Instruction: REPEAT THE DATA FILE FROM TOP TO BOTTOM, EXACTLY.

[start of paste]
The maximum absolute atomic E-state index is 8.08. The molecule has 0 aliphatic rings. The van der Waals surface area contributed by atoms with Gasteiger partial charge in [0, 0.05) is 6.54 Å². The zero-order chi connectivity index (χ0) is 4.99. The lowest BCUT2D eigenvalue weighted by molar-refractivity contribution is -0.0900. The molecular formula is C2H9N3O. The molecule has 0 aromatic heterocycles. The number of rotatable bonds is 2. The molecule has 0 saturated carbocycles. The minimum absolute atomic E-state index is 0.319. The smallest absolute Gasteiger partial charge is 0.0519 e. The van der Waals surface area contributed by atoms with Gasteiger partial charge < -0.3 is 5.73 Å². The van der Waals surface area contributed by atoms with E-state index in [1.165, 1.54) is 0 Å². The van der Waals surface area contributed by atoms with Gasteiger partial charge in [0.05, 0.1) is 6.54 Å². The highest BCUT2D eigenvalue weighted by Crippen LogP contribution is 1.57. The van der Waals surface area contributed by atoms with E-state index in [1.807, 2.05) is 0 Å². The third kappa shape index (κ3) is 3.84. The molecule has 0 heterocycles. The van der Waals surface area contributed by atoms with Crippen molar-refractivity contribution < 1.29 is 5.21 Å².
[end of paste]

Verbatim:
The maximum absolute atomic E-state index is 8.08. The molecule has 0 aliphatic rings. The van der Waals surface area contributed by atoms with Gasteiger partial charge in [0, 0.05) is 6.54 Å². The zero-order chi connectivity index (χ0) is 4.99. The lowest BCUT2D eigenvalue weighted by molar-refractivity contribution is -0.0900. The molecular formula is C2H9N3O. The molecule has 0 aromatic heterocycles. The number of rotatable bonds is 2. The molecule has 0 saturated carbocycles. The minimum absolute atomic E-state index is 0.319. The smallest absolute Gasteiger partial charge is 0.0519 e. The van der Waals surface area contributed by atoms with Gasteiger partial charge < -0.3 is 5.73 Å². The van der Waals surface area contributed by atoms with E-state index in [1.165, 1.54) is 0 Å². The van der Waals surface area contributed by atoms with Gasteiger partial charge in [0.05, 0.1) is 6.54 Å². The highest BCUT2D eigenvalue weighted by Crippen LogP contribution is 1.57. The van der Waals surface area contributed by atoms with E-state index in [1.807, 2.05) is 0 Å². The third kappa shape index (κ3) is 3.84. The molecule has 0 heterocycles. The van der Waals surface area contributed by atoms with Crippen molar-refractivity contribution < 1.29 is 5.21 Å².